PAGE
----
Director: Richard Shepard
Writer: Richard Shepard, Eric Charmelo, Nicole Snyder
Producer: Bill Block, Stacey Reiss, Richard Shepard
Stars: Allison Williams, Logan Browning, Steven Weber, Alaina Huffman
A former cello prodigy tracks down the pupil who replaced her, setting off a chain of events connected to a prestigious music academy’s dark secret.
“Don’t watch the trailer!” warned half of all people commenting on “The Perfection” prior to its wide release. “This is a movie best experienced knowing as little as possible going in,” advised the other half.
It’s a bit of a burden watching a movie with those kinds of cautions attached. Steeling myself for some sort of Shyamalan-esque thriller full of senses-shattering revelations that could drive a mind mad, I heightened my awareness level to ten and gave detective-like attention to every detail. Every word, every movement, every angle was a potential key to unlock a mystery I hadn’t even identified. I wasn’t trying to jump ahead of the movie. I merely meant to be ready for anything. Hype only holds whatever power an individual assigns to it, although early word assured “The Perfection’s” punch packed a wallop and I didn’t want to let my guard down for one second.
My efforts turned out to be unnecessary. I put extensive eyes on people who became inconsequential inclusions. I scanned for who touched who’s drink or other innocuous actions only for clues to end up existing in plain sight, in some cases telegraphing next steps with no subterfuge whatsoever.
I’m not implying “The Perfection” isn’t surprising, sneaky, or deviously designed. It’s all of those things. What I’m getting at is suggesting “The Perfection” is more straightforward than buzz might have you believe. Perhaps it’s preferable to relax expectations for something extraordinary and simply buckle in for a weird ride through an unusual thriller.
It’s easy to say now that I’ve come out of the other side, but having watched the trailer after the fact, I’m unconvinced total blindness is essential for getting the most out of the movie. For one thing, “The Perfection” doesn’t hinge on a singular twist like “The Crying Game” or “The Sixth Sense.” Like an astronaut in zero gravity, “The Perfection” flips up with down at will. The disorienting direction changes often enough that even if two twists get spoiled or predicted, the movie still has two more with which to wow you.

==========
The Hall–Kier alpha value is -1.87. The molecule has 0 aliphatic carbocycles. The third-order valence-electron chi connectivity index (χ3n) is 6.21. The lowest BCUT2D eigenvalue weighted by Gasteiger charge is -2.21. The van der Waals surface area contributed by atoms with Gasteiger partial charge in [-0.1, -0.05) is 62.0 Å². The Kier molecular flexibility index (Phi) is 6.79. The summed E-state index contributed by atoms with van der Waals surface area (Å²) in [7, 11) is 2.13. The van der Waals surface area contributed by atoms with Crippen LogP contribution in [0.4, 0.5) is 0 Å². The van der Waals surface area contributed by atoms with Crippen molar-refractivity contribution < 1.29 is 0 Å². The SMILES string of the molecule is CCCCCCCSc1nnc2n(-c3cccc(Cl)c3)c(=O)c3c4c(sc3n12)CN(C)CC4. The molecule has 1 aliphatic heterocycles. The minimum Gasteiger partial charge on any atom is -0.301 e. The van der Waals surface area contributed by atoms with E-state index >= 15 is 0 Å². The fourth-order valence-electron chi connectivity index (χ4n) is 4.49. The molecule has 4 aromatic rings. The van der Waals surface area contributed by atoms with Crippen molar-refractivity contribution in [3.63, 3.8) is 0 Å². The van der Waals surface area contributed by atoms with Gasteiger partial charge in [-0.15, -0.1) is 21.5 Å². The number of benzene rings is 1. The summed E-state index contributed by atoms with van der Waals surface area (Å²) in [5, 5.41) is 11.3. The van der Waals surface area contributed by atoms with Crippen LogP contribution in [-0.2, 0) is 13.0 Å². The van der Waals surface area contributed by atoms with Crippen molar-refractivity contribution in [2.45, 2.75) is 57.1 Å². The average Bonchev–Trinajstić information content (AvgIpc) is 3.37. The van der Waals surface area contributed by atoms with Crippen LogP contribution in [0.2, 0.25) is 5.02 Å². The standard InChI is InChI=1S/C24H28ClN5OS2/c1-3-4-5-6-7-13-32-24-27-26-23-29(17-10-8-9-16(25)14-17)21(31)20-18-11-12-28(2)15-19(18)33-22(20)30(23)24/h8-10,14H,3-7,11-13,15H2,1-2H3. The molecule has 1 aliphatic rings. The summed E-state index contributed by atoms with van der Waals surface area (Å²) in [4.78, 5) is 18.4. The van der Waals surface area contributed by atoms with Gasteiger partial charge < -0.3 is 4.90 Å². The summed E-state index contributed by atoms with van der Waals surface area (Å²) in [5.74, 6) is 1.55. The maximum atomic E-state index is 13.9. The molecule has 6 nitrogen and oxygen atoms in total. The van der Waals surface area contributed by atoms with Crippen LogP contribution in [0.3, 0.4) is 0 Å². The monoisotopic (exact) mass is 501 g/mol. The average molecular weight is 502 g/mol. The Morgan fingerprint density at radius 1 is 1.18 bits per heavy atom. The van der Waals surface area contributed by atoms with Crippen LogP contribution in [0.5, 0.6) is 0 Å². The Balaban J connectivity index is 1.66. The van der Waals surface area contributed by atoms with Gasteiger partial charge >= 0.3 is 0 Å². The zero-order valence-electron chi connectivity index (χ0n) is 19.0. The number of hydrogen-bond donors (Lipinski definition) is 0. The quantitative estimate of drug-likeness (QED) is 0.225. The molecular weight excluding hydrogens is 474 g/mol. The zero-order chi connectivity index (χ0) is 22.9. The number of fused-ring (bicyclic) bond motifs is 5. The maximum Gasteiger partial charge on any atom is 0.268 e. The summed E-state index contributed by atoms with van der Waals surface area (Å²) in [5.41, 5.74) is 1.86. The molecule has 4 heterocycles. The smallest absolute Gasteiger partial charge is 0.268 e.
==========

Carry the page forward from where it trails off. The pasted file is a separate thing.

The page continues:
It’s also worth warning people triggered by trauma that rape and sexual abuse of children figure prominently in the plot. Yes, experiencing a movie without foreknowledge is always optimal. Yet keeping these details darkened could catch the wrong viewers unaware, and that would not be desirable for them.
“The Perfection” can’t keep all of its cats in the bag anyway. Ever since “Get Out” (review here), an eye of suspicion will always be trained on an Allison Williams character as someone with secrets up her sleeve. It’s not telling anyone something they can’t suss out themselves to say cello prodigy Charlotte is similarly someone to remain wary of.
Years ago, Charlotte left the prestigious Bachoff music conservatory to care for her ailing mother. Now that her long-suffering mom has died, Charlotte wants back in that world. She starts by contacting Anton and Paloma, the husband and wife behind Bachoff. They invite Charlotte to Shanghai to judge a young cellist competition alongside Lizzie, the protégée who took Charlotte’s place when she left.
Summarizing any more of the story is where it gets dicey. Just as Nostradamus did with his quatrains, we can instead throw plot points in the air out of sequence as vague inferences of things to come. Hallucinations. Mutations. Murder. Maiming. Conspiracies. Secret alliances. Most critically, revenge.
“The Perfection” keeps its feet under its craziness by anchoring to the intensity fueling Allison Williams and Logan Browning’s performances. Both women transfix with personalities that are equal parts mysterious, seductive, self-assured, and vulnerable. The seesaw of sympathies fluctuates frequently and each actress stays finely tuned to the specific degree of drama required by individual moments. It’s impossible to detach your eyes from the wonderful, often wild work they put on the screen.
Director Richard Shepard’s choices for putting “The Perfection” together technically aren’t always as consistent. Edges become perforated by occasionally abrupt editing oddities, particularly the cheap trickery of repeated “here’s what really happened” rewinds to fill in blanks retroactively. Evening things out, sumptuous shots and artful staging make it easy to willingly fall back under the cinematography’s spell. Hypnotic is an apt adjective, as “The Perfection” weaves a web of weirdness that is grounded as well as grotesque.
There may be legitimate questions worth asking regarding how “The Perfection” employs sexual assault as a story device and frames abuse survivors as fractured heroines with potentially problematic motivations. The film’s controversial themes will no doubt be dissected elsewhere under the scrutinizing light of a post-MeToo climate. Personally, I choose to view “The Perfection” as a horror movie made for midnight madness, without entering a dog in the fight about suggestive subtext.
Emulating the raw rape-revenge thrillers of 42ndStreet’s heyday, “The Perfection” is modern day grindhouse exploitation dressed up like a prestige Netflix event. It’s a little silly, a lot sleazy, but above all, it’s devilishly entertaining due to its odd audacity, sensational shocks, and satisfying insidiousness.
Review Score: 80